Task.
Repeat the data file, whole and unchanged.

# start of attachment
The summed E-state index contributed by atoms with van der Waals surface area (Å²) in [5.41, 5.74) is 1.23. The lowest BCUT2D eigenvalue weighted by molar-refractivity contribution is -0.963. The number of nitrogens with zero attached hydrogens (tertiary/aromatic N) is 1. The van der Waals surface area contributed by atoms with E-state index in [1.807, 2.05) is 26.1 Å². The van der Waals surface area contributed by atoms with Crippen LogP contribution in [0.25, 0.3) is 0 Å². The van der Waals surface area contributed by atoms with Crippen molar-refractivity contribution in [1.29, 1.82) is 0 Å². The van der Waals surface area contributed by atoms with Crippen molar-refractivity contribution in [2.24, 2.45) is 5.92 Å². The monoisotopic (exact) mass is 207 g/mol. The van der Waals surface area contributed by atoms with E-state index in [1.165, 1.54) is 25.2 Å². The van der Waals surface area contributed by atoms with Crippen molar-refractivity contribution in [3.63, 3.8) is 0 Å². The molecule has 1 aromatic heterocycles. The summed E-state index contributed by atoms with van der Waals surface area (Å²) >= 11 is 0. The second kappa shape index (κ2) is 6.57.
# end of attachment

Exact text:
The summed E-state index contributed by atoms with van der Waals surface area (Å²) in [5.41, 5.74) is 1.23. The lowest BCUT2D eigenvalue weighted by molar-refractivity contribution is -0.963. The number of nitrogens with zero attached hydrogens (tertiary/aromatic N) is 1. The van der Waals surface area contributed by atoms with E-state index in [1.807, 2.05) is 26.1 Å². The van der Waals surface area contributed by atoms with Crippen LogP contribution in [0.25, 0.3) is 0 Å². The van der Waals surface area contributed by atoms with Crippen molar-refractivity contribution in [1.29, 1.82) is 0 Å². The van der Waals surface area contributed by atoms with Crippen molar-refractivity contribution in [2.24, 2.45) is 5.92 Å². The monoisotopic (exact) mass is 207 g/mol. The van der Waals surface area contributed by atoms with E-state index in [1.165, 1.54) is 25.2 Å². The van der Waals surface area contributed by atoms with Crippen molar-refractivity contribution in [3.63, 3.8) is 0 Å². The molecule has 1 aromatic heterocycles. The summed E-state index contributed by atoms with van der Waals surface area (Å²) >= 11 is 0. The second kappa shape index (κ2) is 6.57.